Cokie Roberts: Some Tea Party Anger Is Racist; Also Compares Movement to Iranian Hardliners

Veteran journalist Cokie Roberts repeated a tired liberal media critique of the Tea Party on MSNBC’s Morning Joe on Wednesday. While discussing Hillary Clinton’s presidential chances in 2016, Roberts declared, “But I also think and, you know, just calling it, that some of this Tea Party anger is racist and that having a non-black person on the ticket will diffuse it to some degree.

Host Joe Scarborough immediately disagreed, saying that he and his fellow congressional Republicans in 1993 and 1994 said similar, if not worse, things about then-President Bill Clinton. Scarborough declared, “And there is nothing I have heard said about Barack Obama that we didn't take about 10 degrees further.”


Roberts is clearly no fan of the Tea Party. Minutes earlier, she had compared the Tea Party to Iranian extremists. Referring to Iranian President Hassan Rouhani, she said, “Look, he's got his own Tea Party to worry about at home. He's got hardliners in Iran who consider the United States the great Satan.

Below is a transcript of the comments:

MSNBC Morning Joe
09/25/13
6:12 a.m.

COKIE ROBERTS: They don't meet. The Iranian president didn't go to the lunch. Now wine was being served. So that was apparently one of the excuses given. Look, he's got his own Tea Party to worry about at home. He's got hardliners in Iran who consider the United States the great Satan.

***

6:18 a.m.

JEREMY PETERS: A lot of the energy that you’ve seen behind this push to repeal Obamacare and part of the reason why Ted Cruz has made so many headlines and headway is that there is a real dislike for the president out there in certain circles. So does that Tea Party energy carry over if Hillary Clinton is president? Is she the same type of villain that Barack Obama has been?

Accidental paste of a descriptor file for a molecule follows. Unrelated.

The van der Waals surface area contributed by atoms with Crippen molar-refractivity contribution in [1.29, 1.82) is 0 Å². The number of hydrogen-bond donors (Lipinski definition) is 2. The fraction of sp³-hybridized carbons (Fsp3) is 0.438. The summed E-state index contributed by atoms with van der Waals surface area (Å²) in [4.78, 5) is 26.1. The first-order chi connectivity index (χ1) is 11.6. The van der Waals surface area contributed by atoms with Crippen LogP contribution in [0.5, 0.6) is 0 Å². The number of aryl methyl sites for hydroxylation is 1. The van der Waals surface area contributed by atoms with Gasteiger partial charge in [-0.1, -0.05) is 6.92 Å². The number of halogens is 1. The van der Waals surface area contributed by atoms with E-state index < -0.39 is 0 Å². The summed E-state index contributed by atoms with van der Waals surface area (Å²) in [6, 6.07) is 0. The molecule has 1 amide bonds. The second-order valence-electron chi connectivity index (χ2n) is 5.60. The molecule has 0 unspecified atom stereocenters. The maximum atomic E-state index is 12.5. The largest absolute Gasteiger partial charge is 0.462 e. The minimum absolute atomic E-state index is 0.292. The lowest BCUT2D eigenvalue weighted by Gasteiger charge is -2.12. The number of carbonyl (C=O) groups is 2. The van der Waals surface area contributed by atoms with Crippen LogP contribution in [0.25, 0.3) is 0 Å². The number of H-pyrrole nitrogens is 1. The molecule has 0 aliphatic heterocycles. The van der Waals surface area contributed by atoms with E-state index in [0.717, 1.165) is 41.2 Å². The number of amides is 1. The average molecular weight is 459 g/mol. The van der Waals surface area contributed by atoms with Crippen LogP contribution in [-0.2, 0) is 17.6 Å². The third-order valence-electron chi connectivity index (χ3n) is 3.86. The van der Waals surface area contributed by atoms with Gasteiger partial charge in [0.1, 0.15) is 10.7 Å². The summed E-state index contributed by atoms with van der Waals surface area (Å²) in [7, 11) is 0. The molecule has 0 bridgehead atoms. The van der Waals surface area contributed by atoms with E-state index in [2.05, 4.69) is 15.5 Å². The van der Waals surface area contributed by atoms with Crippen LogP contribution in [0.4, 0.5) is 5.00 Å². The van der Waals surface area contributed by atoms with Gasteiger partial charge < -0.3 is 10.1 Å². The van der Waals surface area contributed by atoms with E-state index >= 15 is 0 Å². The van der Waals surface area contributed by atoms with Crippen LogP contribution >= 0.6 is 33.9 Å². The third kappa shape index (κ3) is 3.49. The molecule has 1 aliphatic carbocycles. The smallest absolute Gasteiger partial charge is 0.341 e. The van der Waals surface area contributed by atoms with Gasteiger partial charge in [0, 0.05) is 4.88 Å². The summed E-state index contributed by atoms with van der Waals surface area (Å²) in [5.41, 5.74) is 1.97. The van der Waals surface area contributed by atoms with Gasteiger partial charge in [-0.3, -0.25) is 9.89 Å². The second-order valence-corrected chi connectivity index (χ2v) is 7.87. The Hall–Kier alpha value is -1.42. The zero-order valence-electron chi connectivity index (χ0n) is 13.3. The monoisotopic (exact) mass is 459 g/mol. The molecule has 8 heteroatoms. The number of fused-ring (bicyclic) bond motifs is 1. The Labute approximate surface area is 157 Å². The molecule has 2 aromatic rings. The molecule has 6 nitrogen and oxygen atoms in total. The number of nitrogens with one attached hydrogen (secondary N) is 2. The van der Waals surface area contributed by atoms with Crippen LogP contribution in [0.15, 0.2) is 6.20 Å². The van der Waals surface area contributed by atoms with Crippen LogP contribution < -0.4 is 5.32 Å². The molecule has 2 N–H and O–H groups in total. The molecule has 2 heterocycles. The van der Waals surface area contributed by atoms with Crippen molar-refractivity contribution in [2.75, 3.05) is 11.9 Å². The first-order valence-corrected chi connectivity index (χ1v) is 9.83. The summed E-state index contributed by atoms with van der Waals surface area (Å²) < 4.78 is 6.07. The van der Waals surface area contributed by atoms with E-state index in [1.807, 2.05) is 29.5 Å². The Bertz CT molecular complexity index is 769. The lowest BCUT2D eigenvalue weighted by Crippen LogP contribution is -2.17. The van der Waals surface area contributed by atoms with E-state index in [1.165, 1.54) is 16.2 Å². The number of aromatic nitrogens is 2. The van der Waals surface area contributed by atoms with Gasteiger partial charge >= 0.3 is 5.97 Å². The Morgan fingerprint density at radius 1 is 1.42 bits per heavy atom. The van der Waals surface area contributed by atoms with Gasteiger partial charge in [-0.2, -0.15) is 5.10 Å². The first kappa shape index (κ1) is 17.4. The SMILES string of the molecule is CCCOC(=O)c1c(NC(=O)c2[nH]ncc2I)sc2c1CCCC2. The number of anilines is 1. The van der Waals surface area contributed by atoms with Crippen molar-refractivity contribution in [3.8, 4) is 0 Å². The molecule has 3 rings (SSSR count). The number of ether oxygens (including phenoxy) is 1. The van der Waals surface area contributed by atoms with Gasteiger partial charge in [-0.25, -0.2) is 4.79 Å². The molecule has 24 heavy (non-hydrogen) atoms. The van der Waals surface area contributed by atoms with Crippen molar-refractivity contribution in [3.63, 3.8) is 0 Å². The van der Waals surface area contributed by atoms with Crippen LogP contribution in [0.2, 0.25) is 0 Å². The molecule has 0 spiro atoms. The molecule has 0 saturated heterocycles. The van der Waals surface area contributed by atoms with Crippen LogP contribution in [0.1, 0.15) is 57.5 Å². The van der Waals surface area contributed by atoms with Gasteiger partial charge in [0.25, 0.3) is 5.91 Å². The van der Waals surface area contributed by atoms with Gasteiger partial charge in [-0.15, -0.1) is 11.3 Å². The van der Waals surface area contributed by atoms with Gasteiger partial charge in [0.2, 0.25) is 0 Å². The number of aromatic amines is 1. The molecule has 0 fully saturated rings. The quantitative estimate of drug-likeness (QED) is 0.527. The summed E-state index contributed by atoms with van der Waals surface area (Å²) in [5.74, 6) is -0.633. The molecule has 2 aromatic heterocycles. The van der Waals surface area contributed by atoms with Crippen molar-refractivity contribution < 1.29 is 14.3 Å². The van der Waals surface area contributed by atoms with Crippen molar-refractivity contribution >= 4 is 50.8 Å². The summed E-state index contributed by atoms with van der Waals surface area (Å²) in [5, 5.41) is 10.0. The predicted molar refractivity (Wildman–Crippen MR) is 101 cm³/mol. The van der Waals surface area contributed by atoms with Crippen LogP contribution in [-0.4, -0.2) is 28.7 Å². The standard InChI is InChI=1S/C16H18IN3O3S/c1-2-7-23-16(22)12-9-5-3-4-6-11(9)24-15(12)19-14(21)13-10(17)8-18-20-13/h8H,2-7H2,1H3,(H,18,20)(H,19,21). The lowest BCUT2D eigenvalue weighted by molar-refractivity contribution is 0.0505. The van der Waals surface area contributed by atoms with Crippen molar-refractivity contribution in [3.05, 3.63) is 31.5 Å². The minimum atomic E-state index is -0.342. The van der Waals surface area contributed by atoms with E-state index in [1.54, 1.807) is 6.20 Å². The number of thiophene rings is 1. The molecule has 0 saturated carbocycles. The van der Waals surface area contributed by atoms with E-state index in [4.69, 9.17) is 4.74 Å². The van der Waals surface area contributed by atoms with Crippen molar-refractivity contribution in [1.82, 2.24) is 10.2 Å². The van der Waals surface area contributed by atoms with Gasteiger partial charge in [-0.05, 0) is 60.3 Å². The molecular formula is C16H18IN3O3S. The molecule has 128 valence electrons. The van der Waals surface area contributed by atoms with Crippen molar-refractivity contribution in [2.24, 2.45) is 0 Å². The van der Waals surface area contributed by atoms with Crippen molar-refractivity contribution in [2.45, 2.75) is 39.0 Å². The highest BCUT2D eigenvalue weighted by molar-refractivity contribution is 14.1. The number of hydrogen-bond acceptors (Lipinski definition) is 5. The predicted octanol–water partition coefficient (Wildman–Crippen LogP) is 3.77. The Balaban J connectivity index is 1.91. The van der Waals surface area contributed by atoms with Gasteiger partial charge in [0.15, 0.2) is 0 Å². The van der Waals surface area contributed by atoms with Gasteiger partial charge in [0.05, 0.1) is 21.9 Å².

AL HUNT: You mean as president or as a candidate?

PETERS: Both.

HUNT: Well as president, probably yes. As a candidate, don't forget, she’s running against someone. So the whole dynamic changes then. I think the interesting story, there’s really – there is trouble in Clintonland. I mean, there has been a whole series of stories –  there’s Bill, there’s Hillary, and now there’s Chelsea. Clearly there’s divisions going on up there in the foundation and in their political calculations. The president said that he really hasn't talked to her much about running for president. Which means she doesn't want to talk to him about it because you know he wants to talk about it.

JOE SCARBOROUGH: You know, it’s just not a slam dunk. Everybody said it was a slam dunk back before you guys’ time, back in 2006-2007. Then there was this – the New York Magazine article that shows Hillary with her head thrown back laughing and there’s something that happens between that stage where Hillary Clinton is Hillary Clinton, not running for president, is very likable, and the second she starts to take that step over, she looks calculated, looks stiff, looks Machiavellian. It’s just like a light switch goes on and judging by that cov – and you know, I'm a big admirer of Hillary.

ROBERTS: It's a light switch in the voters’ minds too, it’s not just the candidate. And I think, to Jeremy's point, that yes, that same kind of energy would be there, which is why the Democrats might be better off with a whole new slate of candidates, the way the Republicans will be. But I also think and, you know, just calling it, that some of this Tea Party anger is racist and that having a non-black person on the ticket will diffuse it to some degree.



SCARBOROUGH: And I disagree with that completely because I was there in '93 and '94 when I was saying awful things about Bill Clinton and we were all saying awful things about Bill Clinton and you had televangelists saying Bill Clinton murdered seven people. And they passed around the Clinton chronicles. And there is nothing I have heard said about Barack Obama that we didn't take about 10 degrees further. For these kids that weren't around back then, I understand.

Paul Bremmer
Paul Bremmer is a Media Research Center News Analysis Division intern.